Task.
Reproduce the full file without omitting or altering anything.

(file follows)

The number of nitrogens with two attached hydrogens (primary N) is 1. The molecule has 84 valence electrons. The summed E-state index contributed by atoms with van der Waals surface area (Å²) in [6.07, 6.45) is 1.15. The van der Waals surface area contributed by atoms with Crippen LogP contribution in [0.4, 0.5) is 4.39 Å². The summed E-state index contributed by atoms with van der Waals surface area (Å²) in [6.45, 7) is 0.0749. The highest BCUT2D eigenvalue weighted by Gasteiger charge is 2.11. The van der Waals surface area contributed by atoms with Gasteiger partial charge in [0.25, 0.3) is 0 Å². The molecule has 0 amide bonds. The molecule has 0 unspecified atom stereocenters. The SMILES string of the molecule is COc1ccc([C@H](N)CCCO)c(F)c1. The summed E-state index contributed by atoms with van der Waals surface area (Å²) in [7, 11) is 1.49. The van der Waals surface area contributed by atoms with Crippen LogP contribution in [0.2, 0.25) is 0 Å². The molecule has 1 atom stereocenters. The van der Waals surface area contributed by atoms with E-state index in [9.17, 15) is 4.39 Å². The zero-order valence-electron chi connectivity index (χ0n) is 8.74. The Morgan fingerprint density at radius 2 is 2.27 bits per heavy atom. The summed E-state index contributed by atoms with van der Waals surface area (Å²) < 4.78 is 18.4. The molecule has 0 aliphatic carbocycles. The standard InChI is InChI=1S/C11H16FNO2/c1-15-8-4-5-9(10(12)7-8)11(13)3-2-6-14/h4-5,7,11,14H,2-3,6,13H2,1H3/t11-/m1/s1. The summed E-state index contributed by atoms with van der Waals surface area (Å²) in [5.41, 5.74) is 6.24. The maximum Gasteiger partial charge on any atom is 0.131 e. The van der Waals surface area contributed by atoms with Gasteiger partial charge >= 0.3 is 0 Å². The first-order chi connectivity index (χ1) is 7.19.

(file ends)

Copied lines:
The number of nitrogens with two attached hydrogens (primary N) is 1. The molecule has 84 valence electrons. The summed E-state index contributed by atoms with van der Waals surface area (Å²) in [6.07, 6.45) is 1.15. The van der Waals surface area contributed by atoms with Crippen LogP contribution in [0.4, 0.5) is 4.39 Å². The summed E-state index contributed by atoms with van der Waals surface area (Å²) in [6.45, 7) is 0.0749. The highest BCUT2D eigenvalue weighted by Gasteiger charge is 2.11. The van der Waals surface area contributed by atoms with Gasteiger partial charge in [0.25, 0.3) is 0 Å². The molecule has 0 amide bonds. The molecule has 0 unspecified atom stereocenters. The SMILES string of the molecule is COc1ccc([C@H](N)CCCO)c(F)c1. The summed E-state index contributed by atoms with van der Waals surface area (Å²) in [7, 11) is 1.49. The van der Waals surface area contributed by atoms with Crippen LogP contribution in [0.2, 0.25) is 0 Å². The molecule has 1 atom stereocenters. The van der Waals surface area contributed by atoms with E-state index in [9.17, 15) is 4.39 Å². The zero-order valence-electron chi connectivity index (χ0n) is 8.74. The Morgan fingerprint density at radius 2 is 2.27 bits per heavy atom. The summed E-state index contributed by atoms with van der Waals surface area (Å²) < 4.78 is 18.4. The molecule has 0 aliphatic carbocycles. The standard InChI is InChI=1S/C11H16FNO2/c1-15-8-4-5-9(10(12)7-8)11(13)3-2-6-14/h4-5,7,11,14H,2-3,6,13H2,1H3/t11-/m1/s1. The summed E-state index contributed by atoms with van der Waals surface area (Å²) in [5.41, 5.74) is 6.24. The maximum Gasteiger partial charge on any atom is 0.131 e. The van der Waals surface area contributed by atoms with Gasteiger partial charge >= 0.3 is 0 Å². The first-order chi connectivity index (χ1) is 7.19.